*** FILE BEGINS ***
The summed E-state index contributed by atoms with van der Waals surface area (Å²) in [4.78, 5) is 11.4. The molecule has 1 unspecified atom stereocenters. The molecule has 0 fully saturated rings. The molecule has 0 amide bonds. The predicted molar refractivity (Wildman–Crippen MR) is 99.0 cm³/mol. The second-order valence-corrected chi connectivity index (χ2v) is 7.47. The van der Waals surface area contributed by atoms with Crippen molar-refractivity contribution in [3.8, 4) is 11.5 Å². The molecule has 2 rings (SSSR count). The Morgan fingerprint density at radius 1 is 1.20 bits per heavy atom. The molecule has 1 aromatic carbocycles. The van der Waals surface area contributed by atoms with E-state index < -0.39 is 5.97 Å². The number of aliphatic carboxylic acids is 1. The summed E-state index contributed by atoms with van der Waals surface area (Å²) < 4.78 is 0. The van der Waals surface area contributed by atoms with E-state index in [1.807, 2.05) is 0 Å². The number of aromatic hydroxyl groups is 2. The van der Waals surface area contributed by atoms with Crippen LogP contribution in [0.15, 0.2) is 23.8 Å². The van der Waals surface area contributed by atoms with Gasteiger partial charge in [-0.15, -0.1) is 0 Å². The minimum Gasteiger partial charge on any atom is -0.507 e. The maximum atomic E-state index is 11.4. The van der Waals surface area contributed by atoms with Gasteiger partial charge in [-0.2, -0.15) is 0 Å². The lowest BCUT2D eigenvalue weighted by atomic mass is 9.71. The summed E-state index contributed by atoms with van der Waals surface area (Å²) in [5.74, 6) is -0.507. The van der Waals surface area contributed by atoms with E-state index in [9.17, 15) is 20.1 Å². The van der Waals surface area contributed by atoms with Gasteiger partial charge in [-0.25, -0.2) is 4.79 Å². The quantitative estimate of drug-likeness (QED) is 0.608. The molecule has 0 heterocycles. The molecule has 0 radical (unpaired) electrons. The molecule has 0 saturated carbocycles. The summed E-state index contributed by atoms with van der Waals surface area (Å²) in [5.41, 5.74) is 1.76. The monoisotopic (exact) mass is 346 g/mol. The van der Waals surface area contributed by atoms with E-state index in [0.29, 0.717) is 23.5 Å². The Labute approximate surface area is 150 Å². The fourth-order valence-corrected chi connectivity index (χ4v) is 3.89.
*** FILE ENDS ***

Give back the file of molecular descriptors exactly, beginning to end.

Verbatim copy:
The summed E-state index contributed by atoms with van der Waals surface area (Å²) in [4.78, 5) is 11.4. The molecule has 1 unspecified atom stereocenters. The molecule has 0 fully saturated rings. The molecule has 0 amide bonds. The predicted molar refractivity (Wildman–Crippen MR) is 99.0 cm³/mol. The second-order valence-corrected chi connectivity index (χ2v) is 7.47. The van der Waals surface area contributed by atoms with Crippen molar-refractivity contribution in [3.8, 4) is 11.5 Å². The molecule has 2 rings (SSSR count). The Morgan fingerprint density at radius 1 is 1.20 bits per heavy atom. The molecule has 1 aromatic carbocycles. The van der Waals surface area contributed by atoms with E-state index < -0.39 is 5.97 Å². The number of aliphatic carboxylic acids is 1. The summed E-state index contributed by atoms with van der Waals surface area (Å²) < 4.78 is 0. The van der Waals surface area contributed by atoms with E-state index in [1.807, 2.05) is 0 Å². The number of aromatic hydroxyl groups is 2. The van der Waals surface area contributed by atoms with Crippen LogP contribution in [0.15, 0.2) is 23.8 Å². The van der Waals surface area contributed by atoms with Gasteiger partial charge in [-0.15, -0.1) is 0 Å². The minimum Gasteiger partial charge on any atom is -0.507 e. The maximum atomic E-state index is 11.4. The van der Waals surface area contributed by atoms with Gasteiger partial charge in [-0.2, -0.15) is 0 Å². The lowest BCUT2D eigenvalue weighted by atomic mass is 9.71. The summed E-state index contributed by atoms with van der Waals surface area (Å²) in [5.74, 6) is -0.507. The van der Waals surface area contributed by atoms with E-state index in [9.17, 15) is 20.1 Å². The van der Waals surface area contributed by atoms with Gasteiger partial charge in [-0.25, -0.2) is 4.79 Å². The quantitative estimate of drug-likeness (QED) is 0.608. The molecule has 0 heterocycles. The molecule has 0 radical (unpaired) electrons. The molecule has 0 saturated carbocycles. The summed E-state index contributed by atoms with van der Waals surface area (Å²) in [5.41, 5.74) is 1.76. The monoisotopic (exact) mass is 346 g/mol. The van der Waals surface area contributed by atoms with E-state index in [0.29, 0.717) is 23.5 Å². The Labute approximate surface area is 150 Å². The fourth-order valence-corrected chi connectivity index (χ4v) is 3.89.